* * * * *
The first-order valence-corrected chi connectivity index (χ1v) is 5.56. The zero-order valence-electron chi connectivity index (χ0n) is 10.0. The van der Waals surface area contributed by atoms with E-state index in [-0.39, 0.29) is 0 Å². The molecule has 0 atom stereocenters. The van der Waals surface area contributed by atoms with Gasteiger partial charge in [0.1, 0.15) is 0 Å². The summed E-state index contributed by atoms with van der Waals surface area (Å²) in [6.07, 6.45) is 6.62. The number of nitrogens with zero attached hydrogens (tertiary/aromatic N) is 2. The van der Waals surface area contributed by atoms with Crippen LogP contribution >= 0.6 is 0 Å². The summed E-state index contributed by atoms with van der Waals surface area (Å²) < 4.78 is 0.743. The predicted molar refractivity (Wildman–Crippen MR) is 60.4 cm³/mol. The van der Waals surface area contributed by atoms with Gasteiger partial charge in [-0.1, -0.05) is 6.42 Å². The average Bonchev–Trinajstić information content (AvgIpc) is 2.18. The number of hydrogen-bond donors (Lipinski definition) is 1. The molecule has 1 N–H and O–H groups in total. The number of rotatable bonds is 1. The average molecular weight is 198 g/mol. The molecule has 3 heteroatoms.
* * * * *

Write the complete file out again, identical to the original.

The first-order valence-corrected chi connectivity index (χ1v) is 5.56. The zero-order valence-electron chi connectivity index (χ0n) is 10.0. The van der Waals surface area contributed by atoms with E-state index in [-0.39, 0.29) is 0 Å². The molecule has 0 atom stereocenters. The van der Waals surface area contributed by atoms with Gasteiger partial charge in [0.1, 0.15) is 0 Å². The summed E-state index contributed by atoms with van der Waals surface area (Å²) in [6.07, 6.45) is 6.62. The number of nitrogens with zero attached hydrogens (tertiary/aromatic N) is 2. The van der Waals surface area contributed by atoms with Crippen LogP contribution >= 0.6 is 0 Å². The summed E-state index contributed by atoms with van der Waals surface area (Å²) < 4.78 is 0.743. The predicted molar refractivity (Wildman–Crippen MR) is 60.4 cm³/mol. The van der Waals surface area contributed by atoms with Gasteiger partial charge in [-0.1, -0.05) is 6.42 Å². The average Bonchev–Trinajstić information content (AvgIpc) is 2.18. The number of hydrogen-bond donors (Lipinski definition) is 1. The molecule has 1 N–H and O–H groups in total. The number of rotatable bonds is 1. The average molecular weight is 198 g/mol. The molecule has 3 heteroatoms.